Photographing the Palouse


Rolling hills of the Palouse


An item on my bucket list was to get to the Palouse region of Washington/Idaho and try to capture the beauty of this unusual terrain.  The wheat and canola infused rolling loess hills can create a magical portrait of color and texture, and they almost didn’t disappoint.  Due to the unusual wet winter this year (winter 2016/2017), the wheat fields were late to be planted and the canola fields were still barren.  But never fear, the beautiful hills were still on display making this traveler/photog want to stop every few feet to get yet another shot.   There were more colors of green than I’ve ever seen both in the Palouse and surrounding areas.

We drove over 10 hours on day one to get from home in California to Baker City, Oregon, which then allowed us to drive leisurely the next day into Colfax, Washington where we would base our stay for the next couple of days.   Day two afforded a beautiful drive on Highway 82 through Elgin, Minam following the Wallowa river, and then north on Highway 3 through the Wallowa/Whitman National Forest to Lewiston, Idaho where we picked up Highway 195 for the final leg into Colfax, Washington.

Joseph Band Canyon – an expansive landscape with lovely greens still apparent even in late Spring.

Spectacular Dogwoods in both white and pink hues in Lewiston, Idaho.  Many residential and commercial properties sported these beautiful trees.

Silly stuff happened on the way.

Near the Grande Ronde River and Boggan’s Oasis, ravages of a winter storm flood were evident along the road.  Crews were working hard to reinforce the road and clear the debris brought down by the waters.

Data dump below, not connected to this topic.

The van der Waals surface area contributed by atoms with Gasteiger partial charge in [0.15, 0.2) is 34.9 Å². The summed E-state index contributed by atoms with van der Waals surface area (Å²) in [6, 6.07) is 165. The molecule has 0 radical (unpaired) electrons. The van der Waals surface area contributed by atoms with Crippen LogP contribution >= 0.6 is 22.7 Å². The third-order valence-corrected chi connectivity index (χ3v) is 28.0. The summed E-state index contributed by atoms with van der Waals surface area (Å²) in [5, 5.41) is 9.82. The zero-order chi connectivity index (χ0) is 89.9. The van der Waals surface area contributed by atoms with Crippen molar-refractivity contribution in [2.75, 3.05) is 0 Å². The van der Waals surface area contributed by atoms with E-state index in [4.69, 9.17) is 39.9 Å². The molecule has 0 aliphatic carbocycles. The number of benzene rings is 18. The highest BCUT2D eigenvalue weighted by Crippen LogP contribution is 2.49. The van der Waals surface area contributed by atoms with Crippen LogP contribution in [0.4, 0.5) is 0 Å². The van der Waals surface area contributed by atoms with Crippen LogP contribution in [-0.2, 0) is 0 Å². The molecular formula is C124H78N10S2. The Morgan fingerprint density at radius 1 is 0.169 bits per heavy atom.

For the next couple of days, we wandered through the region, traveling from Colfax through Pullman, Palouse, Garfield and Moscow, Id.  The highest point in the Palouse, Steptoe Butte, made for grand views of the entire region.

A view from Steptoe Butte

A farmer working the field – the size of fields in Palouse dwarf the size of large machinery!

Couldn’t resist this shot of Idaho Syringa with a small farmhouse in the background.

Even though some of the fields had yet to be planted, the textured patchwork made for interesting abstracts.

Back to ground level, I found some interesting landscape and sights to photograph.

Local crop duster doing his thing,  trying to ignore somewhat intrusive photogs trying to capture his flight.

Start of his pass over a field.

Farmhouse and barn

Palouse Falls lies about one hour or so west of Colfax and was well worth the short drive to see the Washington State’s official Falls.  The Palouse River at that point appears to flow out of barren earth to continue down a very impressive canyon; a miniature Grand Canyon comes to mind.

Palouse Falls

Palouse River and canyon

We didn’t just stop at the main attractions.  A quick stop at a town named Starbuck was absolutely necessary just because of the name.  No, there are no Starbucks Coffee in Starbuck, but there was some interesting architecture.


Tilting structure in Starbuck, Wa



Dayton, Washington train station



Alpaca farm outside of Pendleton, Oregon.


It was well worth the long drive from California to Washington to see and learn about the Palouse geology with the added bonus of some interesting towns along the way.


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